60- 70% of consumers' expenditures. Deputy Prime Minister Vasyl
Yevtukhov said that, beginning early next year, state controls
would be limited to goods produced in the metallurgical, chemical
and machine-building industries as well as oil, cement, salt,
sugar, vegetable oil and eggs. Monopolies would also remain under
some price regulation. Two other decrees were issued the same
day. One transfers ownership of private plots to those farming
them, effective 1 March. The other revises the Ukrainian tax
system. (Erik Whitlock)

IMPENDING CHANGE IN RUSSIAN MONETARY POLICY DENIED. Several state
officials on 22 December were quick to dismiss the previous evening's
Izvestiya report of an imminent introduction of a new Russian
ruble, recentralization of the banking system and massive new
ruble credit issue. Deputy Central Bank chairman, Valerian Kulikov,
who was quoted at length in the Izvestiya article, said that
"Russia does not intend to introduce its own national currency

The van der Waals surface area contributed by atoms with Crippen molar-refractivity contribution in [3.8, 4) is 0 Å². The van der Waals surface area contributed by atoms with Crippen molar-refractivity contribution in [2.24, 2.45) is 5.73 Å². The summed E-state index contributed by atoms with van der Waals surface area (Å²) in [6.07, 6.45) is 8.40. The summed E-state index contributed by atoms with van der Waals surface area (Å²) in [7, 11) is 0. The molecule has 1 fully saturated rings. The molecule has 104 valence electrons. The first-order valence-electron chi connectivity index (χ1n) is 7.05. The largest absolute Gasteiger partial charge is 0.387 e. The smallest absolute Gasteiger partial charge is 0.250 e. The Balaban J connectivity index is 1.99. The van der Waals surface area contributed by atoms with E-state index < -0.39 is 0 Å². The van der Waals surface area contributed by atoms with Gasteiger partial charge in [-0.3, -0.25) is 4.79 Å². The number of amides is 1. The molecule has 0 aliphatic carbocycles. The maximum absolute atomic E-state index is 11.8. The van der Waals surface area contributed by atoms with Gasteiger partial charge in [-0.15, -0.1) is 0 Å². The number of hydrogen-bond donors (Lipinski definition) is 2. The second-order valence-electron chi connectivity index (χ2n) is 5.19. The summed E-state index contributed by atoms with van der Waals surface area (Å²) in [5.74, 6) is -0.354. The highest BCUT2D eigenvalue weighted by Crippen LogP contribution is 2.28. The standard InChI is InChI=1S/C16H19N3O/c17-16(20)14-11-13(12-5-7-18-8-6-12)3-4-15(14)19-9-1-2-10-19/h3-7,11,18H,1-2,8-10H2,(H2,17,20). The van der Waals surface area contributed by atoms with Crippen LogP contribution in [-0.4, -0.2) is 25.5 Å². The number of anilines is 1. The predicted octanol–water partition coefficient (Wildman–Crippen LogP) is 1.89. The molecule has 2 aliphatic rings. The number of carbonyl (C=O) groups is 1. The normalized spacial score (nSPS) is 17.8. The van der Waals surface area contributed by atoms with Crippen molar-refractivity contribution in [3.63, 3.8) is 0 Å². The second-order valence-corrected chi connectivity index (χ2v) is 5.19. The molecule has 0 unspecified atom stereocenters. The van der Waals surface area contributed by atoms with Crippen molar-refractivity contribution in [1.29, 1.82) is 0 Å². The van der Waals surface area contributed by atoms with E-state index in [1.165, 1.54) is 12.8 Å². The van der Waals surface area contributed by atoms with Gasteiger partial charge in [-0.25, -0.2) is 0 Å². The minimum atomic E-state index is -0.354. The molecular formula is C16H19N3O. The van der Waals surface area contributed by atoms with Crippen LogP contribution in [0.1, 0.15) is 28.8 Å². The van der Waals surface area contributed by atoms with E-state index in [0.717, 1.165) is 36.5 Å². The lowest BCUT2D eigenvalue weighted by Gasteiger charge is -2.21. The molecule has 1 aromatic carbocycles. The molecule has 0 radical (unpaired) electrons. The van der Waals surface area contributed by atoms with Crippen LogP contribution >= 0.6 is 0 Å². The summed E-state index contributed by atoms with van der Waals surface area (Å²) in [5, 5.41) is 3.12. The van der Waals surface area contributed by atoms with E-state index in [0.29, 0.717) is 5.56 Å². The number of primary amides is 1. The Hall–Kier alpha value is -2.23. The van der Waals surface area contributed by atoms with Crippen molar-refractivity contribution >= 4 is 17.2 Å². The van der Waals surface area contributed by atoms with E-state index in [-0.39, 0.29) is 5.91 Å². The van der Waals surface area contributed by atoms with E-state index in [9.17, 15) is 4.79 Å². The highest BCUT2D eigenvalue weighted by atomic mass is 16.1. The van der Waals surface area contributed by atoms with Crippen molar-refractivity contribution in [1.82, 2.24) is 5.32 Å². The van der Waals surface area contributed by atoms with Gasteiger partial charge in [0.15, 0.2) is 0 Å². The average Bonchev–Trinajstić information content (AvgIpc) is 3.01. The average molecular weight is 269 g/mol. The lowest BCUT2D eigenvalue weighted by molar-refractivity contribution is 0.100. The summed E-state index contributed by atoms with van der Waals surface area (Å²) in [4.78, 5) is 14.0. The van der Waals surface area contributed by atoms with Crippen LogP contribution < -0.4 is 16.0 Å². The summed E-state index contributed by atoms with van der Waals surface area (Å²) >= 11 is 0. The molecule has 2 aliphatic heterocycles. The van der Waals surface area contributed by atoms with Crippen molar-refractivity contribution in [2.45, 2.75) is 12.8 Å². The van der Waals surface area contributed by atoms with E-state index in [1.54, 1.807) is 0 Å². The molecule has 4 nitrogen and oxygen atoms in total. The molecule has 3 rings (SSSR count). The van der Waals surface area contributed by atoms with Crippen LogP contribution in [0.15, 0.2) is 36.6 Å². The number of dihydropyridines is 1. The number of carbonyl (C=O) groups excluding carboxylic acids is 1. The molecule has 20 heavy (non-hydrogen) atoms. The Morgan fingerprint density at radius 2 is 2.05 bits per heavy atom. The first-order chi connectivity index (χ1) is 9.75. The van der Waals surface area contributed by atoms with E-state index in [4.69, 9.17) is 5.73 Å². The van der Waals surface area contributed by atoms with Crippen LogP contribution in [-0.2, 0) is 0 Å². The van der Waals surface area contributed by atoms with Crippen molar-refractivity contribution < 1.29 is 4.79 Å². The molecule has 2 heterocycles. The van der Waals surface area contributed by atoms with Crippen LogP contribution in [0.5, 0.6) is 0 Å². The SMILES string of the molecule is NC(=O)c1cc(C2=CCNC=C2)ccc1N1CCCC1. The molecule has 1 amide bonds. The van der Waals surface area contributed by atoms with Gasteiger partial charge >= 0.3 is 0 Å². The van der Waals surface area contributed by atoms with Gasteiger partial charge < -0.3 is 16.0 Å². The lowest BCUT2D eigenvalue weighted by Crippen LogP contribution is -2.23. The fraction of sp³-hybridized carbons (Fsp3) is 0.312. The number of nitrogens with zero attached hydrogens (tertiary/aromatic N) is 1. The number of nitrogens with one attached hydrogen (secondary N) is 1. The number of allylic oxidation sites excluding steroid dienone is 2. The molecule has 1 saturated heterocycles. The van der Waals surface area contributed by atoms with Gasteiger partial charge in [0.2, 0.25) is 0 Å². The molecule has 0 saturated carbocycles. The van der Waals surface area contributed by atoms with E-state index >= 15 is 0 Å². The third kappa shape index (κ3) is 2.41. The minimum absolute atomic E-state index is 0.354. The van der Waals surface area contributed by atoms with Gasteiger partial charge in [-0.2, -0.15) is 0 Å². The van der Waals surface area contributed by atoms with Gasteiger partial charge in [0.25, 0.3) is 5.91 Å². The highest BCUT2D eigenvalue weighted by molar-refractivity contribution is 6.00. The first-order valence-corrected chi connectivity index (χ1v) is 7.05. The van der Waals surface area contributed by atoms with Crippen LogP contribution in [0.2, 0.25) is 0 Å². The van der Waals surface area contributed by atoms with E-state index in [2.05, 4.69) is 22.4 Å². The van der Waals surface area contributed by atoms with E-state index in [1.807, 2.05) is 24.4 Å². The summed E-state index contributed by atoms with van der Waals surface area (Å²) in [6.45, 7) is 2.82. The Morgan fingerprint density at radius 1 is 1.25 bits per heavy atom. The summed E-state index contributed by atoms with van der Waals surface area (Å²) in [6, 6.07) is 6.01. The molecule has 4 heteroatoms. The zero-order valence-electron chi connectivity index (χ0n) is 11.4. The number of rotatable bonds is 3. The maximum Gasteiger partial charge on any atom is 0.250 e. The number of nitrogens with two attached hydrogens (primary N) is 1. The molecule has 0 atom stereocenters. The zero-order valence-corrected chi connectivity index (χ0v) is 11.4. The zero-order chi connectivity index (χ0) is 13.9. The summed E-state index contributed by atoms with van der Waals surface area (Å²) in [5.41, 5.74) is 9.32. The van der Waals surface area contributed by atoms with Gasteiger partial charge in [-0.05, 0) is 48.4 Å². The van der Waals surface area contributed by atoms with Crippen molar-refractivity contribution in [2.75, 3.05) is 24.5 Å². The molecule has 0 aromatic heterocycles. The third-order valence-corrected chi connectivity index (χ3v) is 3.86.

in the near future," according to ITAR-TASS. Aleksei Ulyukaev,
an advisor to Prime Minister Chernomyrdin, told a news conference
that he did not foresee any major changes in monetary policy,
Reuters reported. Aleksandr Pochinok, chairman of the parliamentary
committee on the budget, taxes and prices, told parliament that
no monetary reform was envisaged, according to Interfax. (Erik
Whitlock)

FIGHTING CONTINUES IN TAJIKISTAN. Pro- and anti-Communist forces
were still fighting in southern Tajikistan on 22 December, Interfax
and Western correspondents reported. Russian border guards stationed
in Pyandzh were reported to have given refuge at their base to
more than a thousand women and children, and pro-Communist supporters
of the Tajik government threatened to attack the base if men
from anti-government groups were given refuge there too. The
same day Supreme Soviet Chairman Imomali Rakhmonov appealed on
Tajik TV to Gorno-Badakhshan, which unilaterally declared itself
an autonomous republic earlier in the year, not to destroy the
territorial integrity of Tajikistan. Many of the anti-Communist
fighters are either from Badakhshan or are of Badakhshani descent.
The presence of a pro-Communist government in Dushanbe is likely
to reinforce Badakhshani demands for autonomy. (Bess Brown)

PAPER NAMES NEW RUSSIAN CHIEF OF STAFF. Rossiiskie vesti on 23
December said that it had learned from "well informed circles"